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A: There are those who suspect Wildflower Center volunteers are the culpable and capable culprits. Yet, others think staff members play some, albeit small, role. You can torture us with your plant questions, but we will never reveal the Green Guru's secret identity.

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Ask Mr. Smarty Plants is a free service provided by the staff and volunteers at the Lady Bird Johnson Wildflower Center.

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Saturday - December 11, 2010

From: Kerrville, TX
Region: Southwest
Topic: Butterfly Gardens, Compost and Mulch, Soils
Title: Soil improvement near Kerrville, TX
Answered by: Brigid & Larry Larson

QUESTION:

We live in the Kerrville area; the soil is extremely shallow and deficient. The yard consists of mainly native plants, with a concentration of plants for butterflies and birds. What kind of soil and fertilizer should we add and when? Thanks very much!

ANSWER:

Ahhh – good old Hill country rock soil!  Just for the fun of it – I looked up the soil composition in Kerrville on the USDA Soil Survey - It was just as bad as I expected:    “Typically, the surface layer of the Kerrville soils is calcareous, pale brown gravelly clay loam about 8 inches thick. The next layer to a depth of 15 inches is calcareous, very pale brown clay loam that is 10 percent limestone gravel. The next layer to a depth of 24 inches is calcareous, extremely gravelly clay loam that is 75 percent limestone gravel and flagstones. Below that is coarsely fractured indurated limestone.”

   Congratulations on your native plant garden.  While clay has nutrients in it that plants need, it compacts so readily that the tiny little rootlets on plants that are responsible for picking up nutrients and moisture from the soil cannot access them. You could help your plants by adding a good compost and crushed decomposed granite soil [say about ¾ compost and ¼ crushed granite]. The granite adds trace minerals that your plants will love.  You can also fertilize once a month with seaweed or compost tea (no toxins that may kill butterflies & birds) – do that early in the morning or later in the evening during the bloom season.   However, with a good compost layer you might not even have to fertilize!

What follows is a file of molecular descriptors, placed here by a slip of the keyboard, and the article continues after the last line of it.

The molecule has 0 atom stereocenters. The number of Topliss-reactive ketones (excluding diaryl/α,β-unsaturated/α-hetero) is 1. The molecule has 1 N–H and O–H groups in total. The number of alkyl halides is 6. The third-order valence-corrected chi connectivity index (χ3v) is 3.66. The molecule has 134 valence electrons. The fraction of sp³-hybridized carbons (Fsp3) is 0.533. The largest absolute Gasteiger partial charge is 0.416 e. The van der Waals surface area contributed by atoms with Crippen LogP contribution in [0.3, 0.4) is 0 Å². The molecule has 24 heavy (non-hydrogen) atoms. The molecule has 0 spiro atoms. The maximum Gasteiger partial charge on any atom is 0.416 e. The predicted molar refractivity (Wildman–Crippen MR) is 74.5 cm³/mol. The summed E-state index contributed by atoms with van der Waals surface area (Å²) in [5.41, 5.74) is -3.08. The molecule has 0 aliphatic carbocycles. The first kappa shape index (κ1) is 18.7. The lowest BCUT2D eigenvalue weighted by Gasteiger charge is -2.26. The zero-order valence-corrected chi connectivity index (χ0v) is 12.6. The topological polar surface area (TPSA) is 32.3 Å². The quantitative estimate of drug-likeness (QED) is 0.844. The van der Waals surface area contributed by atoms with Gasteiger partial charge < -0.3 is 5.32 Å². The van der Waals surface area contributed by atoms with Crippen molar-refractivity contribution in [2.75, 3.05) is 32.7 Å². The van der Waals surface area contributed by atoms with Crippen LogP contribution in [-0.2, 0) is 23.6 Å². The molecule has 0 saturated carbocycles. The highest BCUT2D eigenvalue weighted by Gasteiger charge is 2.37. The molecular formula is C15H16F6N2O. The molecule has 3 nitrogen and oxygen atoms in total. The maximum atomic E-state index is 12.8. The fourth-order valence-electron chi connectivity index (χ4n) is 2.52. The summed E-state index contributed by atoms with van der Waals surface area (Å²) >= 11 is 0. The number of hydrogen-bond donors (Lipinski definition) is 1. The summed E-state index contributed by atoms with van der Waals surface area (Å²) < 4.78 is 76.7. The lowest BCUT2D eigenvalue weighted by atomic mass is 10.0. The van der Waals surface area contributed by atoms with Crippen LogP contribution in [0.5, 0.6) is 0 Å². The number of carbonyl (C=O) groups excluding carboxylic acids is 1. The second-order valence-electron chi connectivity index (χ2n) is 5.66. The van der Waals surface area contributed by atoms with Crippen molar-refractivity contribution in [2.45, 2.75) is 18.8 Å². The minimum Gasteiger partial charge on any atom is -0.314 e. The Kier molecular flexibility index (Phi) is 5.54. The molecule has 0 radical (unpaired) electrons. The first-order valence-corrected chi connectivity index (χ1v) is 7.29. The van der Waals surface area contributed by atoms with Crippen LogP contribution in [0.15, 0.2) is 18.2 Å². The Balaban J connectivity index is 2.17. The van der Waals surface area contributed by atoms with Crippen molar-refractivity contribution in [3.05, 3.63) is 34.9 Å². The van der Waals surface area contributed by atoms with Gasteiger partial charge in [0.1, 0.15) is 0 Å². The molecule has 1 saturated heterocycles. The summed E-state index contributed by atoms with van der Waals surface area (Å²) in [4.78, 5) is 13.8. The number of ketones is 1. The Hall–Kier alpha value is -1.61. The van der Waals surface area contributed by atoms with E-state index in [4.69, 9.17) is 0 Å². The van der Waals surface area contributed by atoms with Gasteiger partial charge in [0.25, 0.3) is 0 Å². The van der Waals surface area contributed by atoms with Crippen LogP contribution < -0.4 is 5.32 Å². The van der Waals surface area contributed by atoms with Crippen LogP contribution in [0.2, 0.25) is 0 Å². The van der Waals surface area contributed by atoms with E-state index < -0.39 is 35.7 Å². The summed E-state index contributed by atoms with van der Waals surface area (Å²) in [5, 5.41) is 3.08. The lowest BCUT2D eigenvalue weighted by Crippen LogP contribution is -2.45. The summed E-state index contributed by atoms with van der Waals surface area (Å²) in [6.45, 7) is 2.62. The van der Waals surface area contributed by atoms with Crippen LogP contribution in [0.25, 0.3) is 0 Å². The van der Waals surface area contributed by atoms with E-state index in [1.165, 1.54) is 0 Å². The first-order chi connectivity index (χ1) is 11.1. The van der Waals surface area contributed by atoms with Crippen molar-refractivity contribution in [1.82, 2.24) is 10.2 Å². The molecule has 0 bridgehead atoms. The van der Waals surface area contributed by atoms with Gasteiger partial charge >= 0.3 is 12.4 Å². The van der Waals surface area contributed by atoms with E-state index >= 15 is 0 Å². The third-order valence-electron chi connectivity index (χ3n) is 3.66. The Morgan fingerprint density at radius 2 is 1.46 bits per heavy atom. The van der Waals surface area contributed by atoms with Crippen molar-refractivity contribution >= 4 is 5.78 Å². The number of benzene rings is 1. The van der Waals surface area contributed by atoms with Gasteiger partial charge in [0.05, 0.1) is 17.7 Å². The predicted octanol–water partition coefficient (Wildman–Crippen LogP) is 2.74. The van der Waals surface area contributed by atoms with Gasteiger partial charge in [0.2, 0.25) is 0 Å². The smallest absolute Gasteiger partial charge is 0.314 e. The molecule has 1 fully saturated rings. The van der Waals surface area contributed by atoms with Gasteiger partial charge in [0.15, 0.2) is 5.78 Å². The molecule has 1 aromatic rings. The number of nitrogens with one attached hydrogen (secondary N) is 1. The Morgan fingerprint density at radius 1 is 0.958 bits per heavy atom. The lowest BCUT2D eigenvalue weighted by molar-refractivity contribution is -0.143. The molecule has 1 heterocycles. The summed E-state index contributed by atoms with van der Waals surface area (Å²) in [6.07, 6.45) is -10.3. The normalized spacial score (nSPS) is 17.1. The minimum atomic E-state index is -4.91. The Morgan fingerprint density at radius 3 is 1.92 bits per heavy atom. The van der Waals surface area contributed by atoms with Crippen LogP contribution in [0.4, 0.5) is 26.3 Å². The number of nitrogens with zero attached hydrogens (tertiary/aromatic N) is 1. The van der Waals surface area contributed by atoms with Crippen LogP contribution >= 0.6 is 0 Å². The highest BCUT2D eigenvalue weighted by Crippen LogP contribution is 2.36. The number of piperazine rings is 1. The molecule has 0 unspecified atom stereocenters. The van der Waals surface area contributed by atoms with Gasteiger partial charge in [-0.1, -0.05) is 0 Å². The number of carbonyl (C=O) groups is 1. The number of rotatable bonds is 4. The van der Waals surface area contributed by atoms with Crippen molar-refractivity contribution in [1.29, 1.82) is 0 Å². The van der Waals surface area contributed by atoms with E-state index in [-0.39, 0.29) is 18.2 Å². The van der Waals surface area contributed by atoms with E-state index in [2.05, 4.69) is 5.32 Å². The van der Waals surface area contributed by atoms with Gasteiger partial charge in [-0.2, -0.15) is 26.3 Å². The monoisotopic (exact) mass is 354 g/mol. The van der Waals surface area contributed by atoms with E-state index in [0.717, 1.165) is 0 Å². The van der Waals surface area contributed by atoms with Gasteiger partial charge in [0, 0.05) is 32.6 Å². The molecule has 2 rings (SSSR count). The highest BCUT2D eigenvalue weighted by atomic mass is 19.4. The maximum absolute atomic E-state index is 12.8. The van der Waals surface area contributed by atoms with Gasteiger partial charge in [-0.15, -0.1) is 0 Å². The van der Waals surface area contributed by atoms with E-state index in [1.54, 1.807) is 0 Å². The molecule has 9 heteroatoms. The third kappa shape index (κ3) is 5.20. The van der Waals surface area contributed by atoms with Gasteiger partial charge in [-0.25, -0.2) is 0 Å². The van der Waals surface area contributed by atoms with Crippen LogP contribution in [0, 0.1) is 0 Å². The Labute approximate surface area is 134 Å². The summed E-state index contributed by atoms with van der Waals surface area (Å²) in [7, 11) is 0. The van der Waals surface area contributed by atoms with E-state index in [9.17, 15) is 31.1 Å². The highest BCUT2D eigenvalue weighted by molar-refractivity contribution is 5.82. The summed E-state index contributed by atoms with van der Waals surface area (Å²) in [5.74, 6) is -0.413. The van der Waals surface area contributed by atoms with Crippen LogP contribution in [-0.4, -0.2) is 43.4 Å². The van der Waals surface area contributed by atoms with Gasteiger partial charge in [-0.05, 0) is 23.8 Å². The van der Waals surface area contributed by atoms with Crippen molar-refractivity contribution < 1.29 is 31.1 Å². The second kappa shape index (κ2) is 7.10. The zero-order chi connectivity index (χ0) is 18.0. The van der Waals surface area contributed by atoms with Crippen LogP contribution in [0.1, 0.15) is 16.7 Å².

Hopefully you can scan the list of suppliers that support the Wildflower Center and find one that offers these kinds of soil.  Alltex Nursery and Landscape is close and a WIldflower Center associate.  Garden-ville offers all the materials recommended and has a store in San Antonio. 

 But, while we’re on the subject – how about setting up a nice compost pile for kitchen and yard waste – your own compost will gradually build up the soil in a really nice natural manner.

 

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